A new analysis calculates that vegetation in the world’s tropical regions stores about 229 billion tons of carbon, which is about 21 percent more carbon than previously believed.
Using remote sensing satellite data — including cloud-penetrating LiDAR — and field observations from forests, woodlands and savannas across Africa, Asia, and South America, researchers say they were able to create the first “wall-to-wall” map depicting carbon density.
According to their results, Brazilian rainforests store about 53.2 billion tons of carbon, followed by the Democratic Republic of the Congo (22 billion) and Indonesia (18.6). “For the first time we were able to derive accurate estimates of carbon densities using satellite LiDAR observations in places that have never been measured,” said Alessandro Baccini of the Woods Hole Research Center the lead author of the study published in the journal Nature Climate Change.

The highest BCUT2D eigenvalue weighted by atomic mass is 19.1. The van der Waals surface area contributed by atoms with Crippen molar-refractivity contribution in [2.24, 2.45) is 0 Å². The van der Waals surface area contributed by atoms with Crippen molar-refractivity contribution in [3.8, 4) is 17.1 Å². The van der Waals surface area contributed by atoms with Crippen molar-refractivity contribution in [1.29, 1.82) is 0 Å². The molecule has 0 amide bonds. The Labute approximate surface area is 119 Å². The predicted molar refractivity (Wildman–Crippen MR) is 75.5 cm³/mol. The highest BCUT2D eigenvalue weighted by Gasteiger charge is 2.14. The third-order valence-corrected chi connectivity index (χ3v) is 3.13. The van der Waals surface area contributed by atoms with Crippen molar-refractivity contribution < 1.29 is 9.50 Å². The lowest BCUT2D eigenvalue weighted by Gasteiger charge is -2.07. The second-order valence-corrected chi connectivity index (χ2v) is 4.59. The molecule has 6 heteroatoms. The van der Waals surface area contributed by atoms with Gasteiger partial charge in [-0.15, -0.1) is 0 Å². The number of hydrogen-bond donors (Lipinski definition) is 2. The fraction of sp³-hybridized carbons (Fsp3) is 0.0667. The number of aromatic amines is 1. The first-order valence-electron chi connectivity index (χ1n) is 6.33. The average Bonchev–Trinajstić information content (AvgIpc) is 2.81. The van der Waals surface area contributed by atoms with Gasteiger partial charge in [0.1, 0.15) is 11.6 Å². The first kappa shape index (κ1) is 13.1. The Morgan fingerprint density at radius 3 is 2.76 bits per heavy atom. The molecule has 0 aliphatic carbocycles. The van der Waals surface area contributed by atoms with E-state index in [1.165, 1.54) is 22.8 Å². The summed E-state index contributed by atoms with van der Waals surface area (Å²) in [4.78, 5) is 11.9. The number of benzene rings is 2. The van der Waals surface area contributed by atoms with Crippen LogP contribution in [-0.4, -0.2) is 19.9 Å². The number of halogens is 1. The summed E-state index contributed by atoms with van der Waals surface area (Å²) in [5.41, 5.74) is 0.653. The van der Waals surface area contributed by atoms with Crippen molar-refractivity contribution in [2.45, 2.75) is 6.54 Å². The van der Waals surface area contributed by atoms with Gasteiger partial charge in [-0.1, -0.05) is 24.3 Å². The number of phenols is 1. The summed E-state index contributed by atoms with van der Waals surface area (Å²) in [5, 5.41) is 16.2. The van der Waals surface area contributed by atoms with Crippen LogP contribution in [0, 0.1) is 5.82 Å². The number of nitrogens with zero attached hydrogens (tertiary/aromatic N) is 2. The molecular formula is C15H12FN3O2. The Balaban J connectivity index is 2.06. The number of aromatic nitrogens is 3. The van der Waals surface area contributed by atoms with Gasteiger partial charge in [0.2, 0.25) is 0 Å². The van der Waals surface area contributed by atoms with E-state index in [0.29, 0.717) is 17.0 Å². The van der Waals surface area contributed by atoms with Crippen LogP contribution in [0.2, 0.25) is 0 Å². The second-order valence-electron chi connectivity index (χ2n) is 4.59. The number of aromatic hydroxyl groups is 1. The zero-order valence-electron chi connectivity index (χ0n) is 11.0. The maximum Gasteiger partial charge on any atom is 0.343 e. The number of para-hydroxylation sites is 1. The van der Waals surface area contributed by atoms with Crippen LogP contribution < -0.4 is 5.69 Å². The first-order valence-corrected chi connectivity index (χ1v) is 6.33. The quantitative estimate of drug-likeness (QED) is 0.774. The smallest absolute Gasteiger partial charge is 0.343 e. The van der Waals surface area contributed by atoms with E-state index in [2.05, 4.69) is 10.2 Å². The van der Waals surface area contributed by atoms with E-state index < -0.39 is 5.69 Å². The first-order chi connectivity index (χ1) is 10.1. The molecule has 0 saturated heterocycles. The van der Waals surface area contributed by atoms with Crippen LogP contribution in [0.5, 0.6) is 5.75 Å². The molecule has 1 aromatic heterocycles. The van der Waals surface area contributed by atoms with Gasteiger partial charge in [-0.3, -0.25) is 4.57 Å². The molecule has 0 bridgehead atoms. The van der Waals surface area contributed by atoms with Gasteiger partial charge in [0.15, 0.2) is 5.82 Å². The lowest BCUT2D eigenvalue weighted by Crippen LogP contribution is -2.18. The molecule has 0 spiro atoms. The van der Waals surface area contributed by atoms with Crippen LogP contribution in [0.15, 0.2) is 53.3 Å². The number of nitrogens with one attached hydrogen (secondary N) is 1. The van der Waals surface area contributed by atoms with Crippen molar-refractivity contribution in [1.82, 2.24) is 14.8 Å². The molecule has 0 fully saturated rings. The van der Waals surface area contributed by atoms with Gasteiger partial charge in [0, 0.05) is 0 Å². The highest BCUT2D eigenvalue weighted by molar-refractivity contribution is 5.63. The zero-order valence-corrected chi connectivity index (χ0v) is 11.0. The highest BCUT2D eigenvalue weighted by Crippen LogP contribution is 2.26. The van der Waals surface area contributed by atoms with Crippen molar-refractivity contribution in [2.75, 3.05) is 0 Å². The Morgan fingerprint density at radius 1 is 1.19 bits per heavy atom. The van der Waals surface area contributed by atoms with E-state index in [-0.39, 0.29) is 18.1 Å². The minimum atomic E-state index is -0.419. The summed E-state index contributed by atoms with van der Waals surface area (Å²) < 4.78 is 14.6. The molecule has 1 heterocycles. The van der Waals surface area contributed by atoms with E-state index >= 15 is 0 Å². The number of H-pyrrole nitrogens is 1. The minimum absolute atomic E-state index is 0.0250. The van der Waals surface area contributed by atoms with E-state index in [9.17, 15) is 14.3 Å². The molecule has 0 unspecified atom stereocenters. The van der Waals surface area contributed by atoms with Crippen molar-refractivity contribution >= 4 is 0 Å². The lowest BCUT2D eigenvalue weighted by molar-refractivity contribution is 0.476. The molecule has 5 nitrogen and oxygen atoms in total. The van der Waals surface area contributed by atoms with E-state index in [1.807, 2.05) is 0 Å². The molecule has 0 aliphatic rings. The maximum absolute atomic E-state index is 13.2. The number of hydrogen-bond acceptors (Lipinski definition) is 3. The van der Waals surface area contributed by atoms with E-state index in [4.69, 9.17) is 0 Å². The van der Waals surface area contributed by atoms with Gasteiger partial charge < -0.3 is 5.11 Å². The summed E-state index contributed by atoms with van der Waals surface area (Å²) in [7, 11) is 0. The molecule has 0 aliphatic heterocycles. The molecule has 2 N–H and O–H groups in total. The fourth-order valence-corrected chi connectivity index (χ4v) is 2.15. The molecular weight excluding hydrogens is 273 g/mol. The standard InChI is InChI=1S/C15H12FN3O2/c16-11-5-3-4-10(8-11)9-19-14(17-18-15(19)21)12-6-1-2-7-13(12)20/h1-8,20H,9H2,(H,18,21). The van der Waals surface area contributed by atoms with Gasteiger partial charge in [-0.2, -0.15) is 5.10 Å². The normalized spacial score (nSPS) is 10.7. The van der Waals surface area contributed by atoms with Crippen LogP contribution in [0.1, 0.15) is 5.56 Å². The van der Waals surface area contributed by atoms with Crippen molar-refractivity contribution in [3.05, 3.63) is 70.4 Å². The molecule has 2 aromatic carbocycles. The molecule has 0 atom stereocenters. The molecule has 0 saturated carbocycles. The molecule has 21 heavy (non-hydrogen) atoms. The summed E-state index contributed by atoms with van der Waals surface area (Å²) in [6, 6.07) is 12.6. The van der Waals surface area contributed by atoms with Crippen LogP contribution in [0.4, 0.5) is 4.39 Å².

The results could help improve the accuracy of reporting carbon emissions as part of the UN-based REDD (Reducing Emissions from Deforestation and Forest Degradation) initiative, which provides incentives to developing nations to prevent large-scale deforestation.
Article appearing courtesy Yale Environment 360.